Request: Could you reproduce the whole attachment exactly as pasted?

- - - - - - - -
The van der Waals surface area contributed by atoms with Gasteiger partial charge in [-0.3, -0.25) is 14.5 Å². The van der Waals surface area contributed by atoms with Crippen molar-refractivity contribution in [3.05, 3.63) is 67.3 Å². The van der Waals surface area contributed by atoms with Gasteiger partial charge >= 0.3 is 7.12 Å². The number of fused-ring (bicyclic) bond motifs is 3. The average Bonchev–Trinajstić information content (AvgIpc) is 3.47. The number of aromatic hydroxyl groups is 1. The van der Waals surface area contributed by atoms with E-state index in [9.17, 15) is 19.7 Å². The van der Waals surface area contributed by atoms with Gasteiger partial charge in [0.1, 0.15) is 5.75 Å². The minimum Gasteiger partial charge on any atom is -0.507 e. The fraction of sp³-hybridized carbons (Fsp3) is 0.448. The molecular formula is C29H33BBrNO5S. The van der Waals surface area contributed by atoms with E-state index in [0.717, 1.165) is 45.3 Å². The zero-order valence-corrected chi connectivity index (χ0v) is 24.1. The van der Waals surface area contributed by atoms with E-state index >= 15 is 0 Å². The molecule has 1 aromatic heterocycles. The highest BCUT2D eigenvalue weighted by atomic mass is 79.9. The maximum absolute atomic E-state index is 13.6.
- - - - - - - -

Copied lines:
The van der Waals surface area contributed by atoms with Gasteiger partial charge in [-0.3, -0.25) is 14.5 Å². The van der Waals surface area contributed by atoms with Crippen molar-refractivity contribution in [3.05, 3.63) is 67.3 Å². The van der Waals surface area contributed by atoms with Gasteiger partial charge >= 0.3 is 7.12 Å². The number of fused-ring (bicyclic) bond motifs is 3. The average Bonchev–Trinajstić information content (AvgIpc) is 3.47. The number of aromatic hydroxyl groups is 1. The van der Waals surface area contributed by atoms with E-state index in [9.17, 15) is 19.7 Å². The van der Waals surface area contributed by atoms with Gasteiger partial charge in [0.1, 0.15) is 5.75 Å². The minimum Gasteiger partial charge on any atom is -0.507 e. The fraction of sp³-hybridized carbons (Fsp3) is 0.448. The molecular formula is C29H33BBrNO5S. The van der Waals surface area contributed by atoms with E-state index in [0.717, 1.165) is 45.3 Å². The zero-order valence-corrected chi connectivity index (χ0v) is 24.1. The van der Waals surface area contributed by atoms with E-state index >= 15 is 0 Å². The molecule has 1 aromatic heterocycles. The highest BCUT2D eigenvalue weighted by atomic mass is 79.9. The maximum absolute atomic E-state index is 13.6.